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Reviews Stathis Damianakos, editor. Στάθης Δαμιανάκος, εισαγωγή — επιμÎ-λεια, ΘÎ-ατϕο σκιών, παϕάδοση και νεωτεϕικότητα. Athens: Plethron. 1989. Pp. 285 + 32 pages of illustrations. An international conference on "The Shadow Theater Today: Museum Object or Live Cultural Expression" was organized in September 1982, in CharlevilleM ézières, France, within the broader context of the World Meeting of Puppet Theaters. The organizers were Jean-Pierre Lescot, a shadow puppeteer in Paris, and Stathis Damianakos, a researcher working on popular cultural phenomena. The papers of the conference were first published in French by the Institut International de la Marionnette in 1986, in a volume with the title Théâtres d'ombres, tradition et modernité. Stathis Damianakos, the director of the series on Λαϊκός Πολιτισμός / ΤοπικÎ-Ï‚ Κοινωνίες ("Popular Culture / Local Societies") for the Plethron publishing house in Athens, brought out the translation of the French edition in 1989. Yorgos Spanos and Anita Mihali were responsible for the Greek versions of die articles. The book contains a total of twenty-one articles preceded by an introduction written by the editor. The articles are divided into three parts. The first includes three studies of the Asian sources of the shadow theater; the second discusses various aspects of the Mediterranean variants; the third includes eleven articles whose common concerns are theatrical practice and symbolic values. Given the large number of contributors to the volume, an individual analysis of each article is not feasible within the limits of this review. To do justice to all of the contributors, I will start by mentioning who they are and what they discuss. Christine Hemmet opens the volume with an article on "Nang Talung," the surviving part of a long shadow-theater tradition in rural southern Thailand. Mel Helstien compares two performances with leather puppets in Karnataka, India. The last article on the Asian tradition is Roger Long's discussion of the influence of technological progress (brought about by electricity and the radio, etc.) on the Javanese shadow theater. All three articles are of great interest to the Greek reader because they reveal surprising similarities to the more familiar Turkish and Greek counterparts in all aspects of artistic creation. The methods of analysis are partly philological and partly anthropological, with a number of sociological observations as well. The second part, on the Mediterranean variants of the shadow theater, opens with a parallel reading of one Greek and one Turkish shadow-theater play by Stathis Damianakos in which he demonstrates mat Karaghiozis and Karagöz are in fact variants of the same cultural phenomenon. Metin And Journal of Modem Greek Studies, Volume 13, 1995. 139 140 Reviews discusses some of the functions of the Karagöz within the context of Ottoman society. Altan Gokalp compares the representative puppets of the Ottoman Empire's capital to those of the provinces, and explains the role of their inclusion in the shadow theatrical group. Gayé Petek-Salom attempts a "census" of the Karagöz situation in contemporary Turkey. The articles on the Turkish shadow theater are followed by studies of its Greek neighbor. Loring Danforth writes on tradition and change in the Greek shadow theater, Walter Puchner on the traditional audience of Karaghiozis performances, and Zachos Siaflekis on the shadow theater's assimilation of the Alexander legend. In the third part of the book, the shadow theater is studied under refreshingly different perspectives ranging from psychology to postmodern theatrical practices. Mariano Dolci, using Piaget's theories as a basis, deals with how children perceive their own shadow. Xavier Fà bregas discusses realism and illusion as theoretical concepts from East to West within the shadow theater context. Psychologist Annie Gilles attempts a semiological reading of the shadow theater in the West drawing on theatrical/performative bibliography in combination with psychoanalytic concepts. Françoise and Chérif Khaznadar deliver a general evaluation of magic, speech, and movement in the shadow theater throughout time and space. From the viewpoint of the director of a shadow theater in New York City, Jo Humphrey discusses the challenge of preserving the Chinese shadow theater tradition of Luanchou in modern day America. Natalie Smirnova describes some Soviet attempts at shadow performances after 1917 by theater intellectuals. Robert Baze considers the shadow theater as a precursor of both cinema and cartoon art. Finally, three practitioners—Luc Amoros...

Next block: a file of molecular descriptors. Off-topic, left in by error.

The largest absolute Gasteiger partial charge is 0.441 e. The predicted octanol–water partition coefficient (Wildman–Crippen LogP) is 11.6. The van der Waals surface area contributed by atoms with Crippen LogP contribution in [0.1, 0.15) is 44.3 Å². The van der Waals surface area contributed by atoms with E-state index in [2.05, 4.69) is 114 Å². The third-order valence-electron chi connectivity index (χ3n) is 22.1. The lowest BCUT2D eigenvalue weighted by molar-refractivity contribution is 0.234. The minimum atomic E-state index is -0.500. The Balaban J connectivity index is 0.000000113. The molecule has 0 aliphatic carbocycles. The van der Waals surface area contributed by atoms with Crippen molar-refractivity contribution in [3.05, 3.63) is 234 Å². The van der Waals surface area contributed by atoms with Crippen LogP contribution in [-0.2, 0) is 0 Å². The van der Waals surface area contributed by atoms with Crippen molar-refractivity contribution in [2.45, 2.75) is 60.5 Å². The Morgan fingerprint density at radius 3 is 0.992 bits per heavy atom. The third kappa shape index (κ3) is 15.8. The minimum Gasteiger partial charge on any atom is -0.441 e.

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Additional Information

ISSN
1086-3265
Print ISSN
0738-1727
Pages
pp. 139-141
Launched on MUSE
2010-06-24
Open Access
No
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